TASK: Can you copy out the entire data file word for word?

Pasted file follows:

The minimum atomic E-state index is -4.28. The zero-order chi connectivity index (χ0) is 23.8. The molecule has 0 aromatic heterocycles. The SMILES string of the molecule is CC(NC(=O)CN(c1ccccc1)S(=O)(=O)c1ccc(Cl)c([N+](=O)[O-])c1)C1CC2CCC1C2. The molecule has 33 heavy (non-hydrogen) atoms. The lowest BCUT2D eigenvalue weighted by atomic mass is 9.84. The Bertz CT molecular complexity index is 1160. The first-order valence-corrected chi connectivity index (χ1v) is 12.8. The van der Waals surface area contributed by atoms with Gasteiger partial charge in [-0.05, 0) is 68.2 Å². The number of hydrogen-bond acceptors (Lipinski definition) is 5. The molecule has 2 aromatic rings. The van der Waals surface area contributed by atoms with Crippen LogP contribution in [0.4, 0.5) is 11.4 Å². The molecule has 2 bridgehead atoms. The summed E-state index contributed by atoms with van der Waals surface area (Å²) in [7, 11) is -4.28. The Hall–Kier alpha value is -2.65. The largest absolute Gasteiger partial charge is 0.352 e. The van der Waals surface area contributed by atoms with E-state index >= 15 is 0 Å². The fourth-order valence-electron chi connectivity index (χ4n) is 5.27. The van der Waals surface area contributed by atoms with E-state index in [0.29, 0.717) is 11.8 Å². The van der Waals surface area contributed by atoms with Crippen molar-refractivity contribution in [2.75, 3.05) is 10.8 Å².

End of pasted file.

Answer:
The minimum atomic E-state index is -4.28. The zero-order chi connectivity index (χ0) is 23.8. The molecule has 0 aromatic heterocycles. The SMILES string of the molecule is CC(NC(=O)CN(c1ccccc1)S(=O)(=O)c1ccc(Cl)c([N+](=O)[O-])c1)C1CC2CCC1C2. The molecule has 33 heavy (non-hydrogen) atoms. The lowest BCUT2D eigenvalue weighted by atomic mass is 9.84. The Bertz CT molecular complexity index is 1160. The first-order valence-corrected chi connectivity index (χ1v) is 12.8. The van der Waals surface area contributed by atoms with Gasteiger partial charge in [-0.05, 0) is 68.2 Å². The number of hydrogen-bond acceptors (Lipinski definition) is 5. The molecule has 2 aromatic rings. The van der Waals surface area contributed by atoms with Crippen LogP contribution in [0.4, 0.5) is 11.4 Å². The molecule has 2 bridgehead atoms. The summed E-state index contributed by atoms with van der Waals surface area (Å²) in [7, 11) is -4.28. The Hall–Kier alpha value is -2.65. The largest absolute Gasteiger partial charge is 0.352 e. The van der Waals surface area contributed by atoms with E-state index >= 15 is 0 Å². The fourth-order valence-electron chi connectivity index (χ4n) is 5.27. The van der Waals surface area contributed by atoms with E-state index in [0.29, 0.717) is 11.8 Å². The van der Waals surface area contributed by atoms with Crippen molar-refractivity contribution in [2.75, 3.05) is 10.8 Å².